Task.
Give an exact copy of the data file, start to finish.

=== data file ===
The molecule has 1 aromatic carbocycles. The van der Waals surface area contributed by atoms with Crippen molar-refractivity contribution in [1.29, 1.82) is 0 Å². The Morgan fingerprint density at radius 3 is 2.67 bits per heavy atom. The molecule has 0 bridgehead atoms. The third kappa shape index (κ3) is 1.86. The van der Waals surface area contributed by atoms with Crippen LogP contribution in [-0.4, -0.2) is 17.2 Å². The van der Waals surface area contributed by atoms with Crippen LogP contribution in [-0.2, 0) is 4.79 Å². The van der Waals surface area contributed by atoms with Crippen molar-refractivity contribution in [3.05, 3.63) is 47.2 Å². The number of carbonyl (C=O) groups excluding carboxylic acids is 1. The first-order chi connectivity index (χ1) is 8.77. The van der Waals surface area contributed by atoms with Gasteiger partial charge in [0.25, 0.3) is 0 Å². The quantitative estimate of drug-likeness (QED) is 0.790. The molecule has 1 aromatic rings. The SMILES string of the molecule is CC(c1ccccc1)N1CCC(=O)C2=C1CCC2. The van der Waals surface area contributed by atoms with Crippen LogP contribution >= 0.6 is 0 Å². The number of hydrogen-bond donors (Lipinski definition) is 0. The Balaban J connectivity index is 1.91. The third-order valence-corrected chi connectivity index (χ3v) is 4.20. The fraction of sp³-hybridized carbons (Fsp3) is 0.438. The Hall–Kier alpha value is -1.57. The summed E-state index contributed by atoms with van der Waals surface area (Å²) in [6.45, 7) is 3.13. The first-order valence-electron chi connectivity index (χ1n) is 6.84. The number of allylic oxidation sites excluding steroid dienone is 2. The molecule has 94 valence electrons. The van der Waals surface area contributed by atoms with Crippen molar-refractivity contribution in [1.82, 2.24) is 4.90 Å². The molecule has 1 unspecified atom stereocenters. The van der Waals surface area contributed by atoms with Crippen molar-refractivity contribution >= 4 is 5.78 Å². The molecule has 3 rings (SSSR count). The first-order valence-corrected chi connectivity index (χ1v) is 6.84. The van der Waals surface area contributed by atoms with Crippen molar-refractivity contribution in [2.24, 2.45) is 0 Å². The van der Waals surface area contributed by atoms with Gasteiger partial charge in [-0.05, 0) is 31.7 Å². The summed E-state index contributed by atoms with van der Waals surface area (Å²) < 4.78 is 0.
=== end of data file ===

The molecule has 1 aromatic carbocycles. The van der Waals surface area contributed by atoms with Crippen molar-refractivity contribution in [1.29, 1.82) is 0 Å². The Morgan fingerprint density at radius 3 is 2.67 bits per heavy atom. The molecule has 0 bridgehead atoms. The third kappa shape index (κ3) is 1.86. The van der Waals surface area contributed by atoms with Crippen LogP contribution in [-0.4, -0.2) is 17.2 Å². The van der Waals surface area contributed by atoms with Crippen LogP contribution in [-0.2, 0) is 4.79 Å². The van der Waals surface area contributed by atoms with Crippen molar-refractivity contribution in [3.05, 3.63) is 47.2 Å². The number of carbonyl (C=O) groups excluding carboxylic acids is 1. The first-order chi connectivity index (χ1) is 8.77. The van der Waals surface area contributed by atoms with Gasteiger partial charge in [0.25, 0.3) is 0 Å². The quantitative estimate of drug-likeness (QED) is 0.790. The molecule has 1 aromatic rings. The SMILES string of the molecule is CC(c1ccccc1)N1CCC(=O)C2=C1CCC2. The van der Waals surface area contributed by atoms with Crippen LogP contribution >= 0.6 is 0 Å². The number of hydrogen-bond donors (Lipinski definition) is 0. The Balaban J connectivity index is 1.91. The third-order valence-corrected chi connectivity index (χ3v) is 4.20. The fraction of sp³-hybridized carbons (Fsp3) is 0.438. The Hall–Kier alpha value is -1.57. The summed E-state index contributed by atoms with van der Waals surface area (Å²) in [6.45, 7) is 3.13. The first-order valence-electron chi connectivity index (χ1n) is 6.84. The number of allylic oxidation sites excluding steroid dienone is 2. The molecule has 94 valence electrons. The van der Waals surface area contributed by atoms with Crippen molar-refractivity contribution in [1.82, 2.24) is 4.90 Å². The molecule has 1 unspecified atom stereocenters. The van der Waals surface area contributed by atoms with Crippen molar-refractivity contribution >= 4 is 5.78 Å². The molecule has 3 rings (SSSR count). The first-order valence-corrected chi connectivity index (χ1v) is 6.84. The van der Waals surface area contributed by atoms with Crippen molar-refractivity contribution in [2.24, 2.45) is 0 Å². The van der Waals surface area contributed by atoms with Gasteiger partial charge in [-0.05, 0) is 31.7 Å². The summed E-state index contributed by atoms with van der Waals surface area (Å²) < 4.78 is 0.